Ronald Seagrave said...

Found on 1820 Census, Xenia Twp.,Greene County, Oh, page 145, we find Frederick Bonner living four houses down from John Sail (Sale). Frederick's daughter Nancy, married John Sale in 1804. John's age was "of 45 and upwards".
Found on Findagrave at the Bonner Family Cemetery, Xenia, Greene County, Ohio is listed:
Birth: Nov. 4, 1758
Death: Mar. 23, 1830
Son of Thomas Bonner of Dinwiddie County, Virginia.
Father of:
Nancy (Bonner) Sale
Frederick Bonner, Jr.
Stith Bonner
Elizabeth "Eliza" (Bonner) Taylor
Frederick owned a plantation near Ream's Station, which he may have inherited from his father.
Frederick Sr. was a prominent member of the Methodist Episcopal Church, and his home was a meeting place on the Brunswick circuit for twenty years. He was a Methodist before the Methodist Episcopal Church was organized.
He owned slaves, but was anti-slavery in his belief. He may have inherited the slaves or he may have been convinced that slavery was wrong, through the teachings of the Methodist Church, which did not prohibit a lay member from owning slaves, but did teach that slavery was wrong. Ohio being free, this was Frederick's first opportunity to free his slaves.
The following is a list of Frederick Sr.'s family who emigrated with him from Virginia to Ohio:
-Elizabeth (Smith) Bonner, wife, b.04/23/1756 d.07/23/1818
-Nancy Bonner, dau. who married Rev. John Sale, b.10/20/1782 d. 02/05/1868
-Chappell Heath Bonner, who is buried in Van Buren Co. Iowa
-Stith Bonner, son, b.12/21/1790 d.09/23/1873
-Elizabeth Bonner, who married Rev. John Taylor
-Frederick Bonner, Jr. son, b.1796 d.1880
Other family members who did not emigrate:
-David Smith Bonner
-Polly Bonner, who died in Virginia at age 18
-Patsey Bonner, who married 1st Samuel Pelham; 2nd George W. Wright
To the memory of
who was Born: Nov. 4th 1758
departed this life March 23rd
A.D. 1830
Aged 71 yrs. 4 mo. &
19 days;
In the character of this venerable man was happly concentrated every virture calculated to exalted & endear humanity embellished with the lustre of pure & undefilled religion --"He was an affectiante husband, a tender parent, a deligent and exemplary member of civil society; a burning shining light in the Methodist E. Church. But he now rests from his labours, and his works follow him.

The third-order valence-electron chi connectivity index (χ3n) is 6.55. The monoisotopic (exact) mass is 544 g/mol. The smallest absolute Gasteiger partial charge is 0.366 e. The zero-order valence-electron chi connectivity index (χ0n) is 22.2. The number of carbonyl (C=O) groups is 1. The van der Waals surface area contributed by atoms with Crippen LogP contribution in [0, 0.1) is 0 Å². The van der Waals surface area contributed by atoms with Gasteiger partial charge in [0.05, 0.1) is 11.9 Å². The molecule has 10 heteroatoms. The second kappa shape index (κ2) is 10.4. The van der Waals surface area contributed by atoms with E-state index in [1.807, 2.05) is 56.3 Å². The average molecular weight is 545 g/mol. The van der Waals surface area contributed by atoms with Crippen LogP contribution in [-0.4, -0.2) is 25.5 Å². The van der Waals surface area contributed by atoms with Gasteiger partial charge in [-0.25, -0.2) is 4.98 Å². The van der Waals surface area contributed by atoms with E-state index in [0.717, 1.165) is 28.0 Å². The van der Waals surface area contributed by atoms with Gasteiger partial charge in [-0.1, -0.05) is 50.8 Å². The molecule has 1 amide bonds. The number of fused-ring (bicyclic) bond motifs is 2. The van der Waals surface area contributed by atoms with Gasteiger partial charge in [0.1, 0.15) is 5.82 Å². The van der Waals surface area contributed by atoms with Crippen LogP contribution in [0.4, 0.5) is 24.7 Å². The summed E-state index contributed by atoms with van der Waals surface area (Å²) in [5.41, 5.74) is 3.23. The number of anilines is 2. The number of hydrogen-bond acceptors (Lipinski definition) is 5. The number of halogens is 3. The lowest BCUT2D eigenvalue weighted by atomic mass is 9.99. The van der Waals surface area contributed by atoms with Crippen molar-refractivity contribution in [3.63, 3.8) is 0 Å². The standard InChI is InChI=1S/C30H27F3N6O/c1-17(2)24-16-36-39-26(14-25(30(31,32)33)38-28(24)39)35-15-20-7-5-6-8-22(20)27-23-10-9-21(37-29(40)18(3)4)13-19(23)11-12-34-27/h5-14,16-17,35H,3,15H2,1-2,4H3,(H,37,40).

Farewell: thou aged venerated friend; We'll meet above when this short life shall end
O may we all, like thee betimes prepare That world of pure perennial bliss to share.

Bonner Family Cemetery
Greene County
Ohio, USA
Plot: Buried in Grave #2 in the first row on the left next to the fence.”
Now, I know you report on Dinwiddie County History, but I was wondering if you are descended from the Bonners? I could not really tell from this article. Also, another ancestor of mine connected to this Sale family was Baker Perkins who was born in Dinwiddie County, also, I have no date. But his son John born in 1804 married the daughter, Elizabeth Ann Sale, of the Bonner/Sale marriage. If you have any information on Baker Perkins, born in Dinwiddie Co., and died in Greene County, Ohio in 1846, I would be most appreciative of receiving that information, when you have time.

Thank you for posting this article, and I am so lucky to have found it.

Virginia Britten
37908 Lake Gilbert Circle,
Dade City, Florida 33525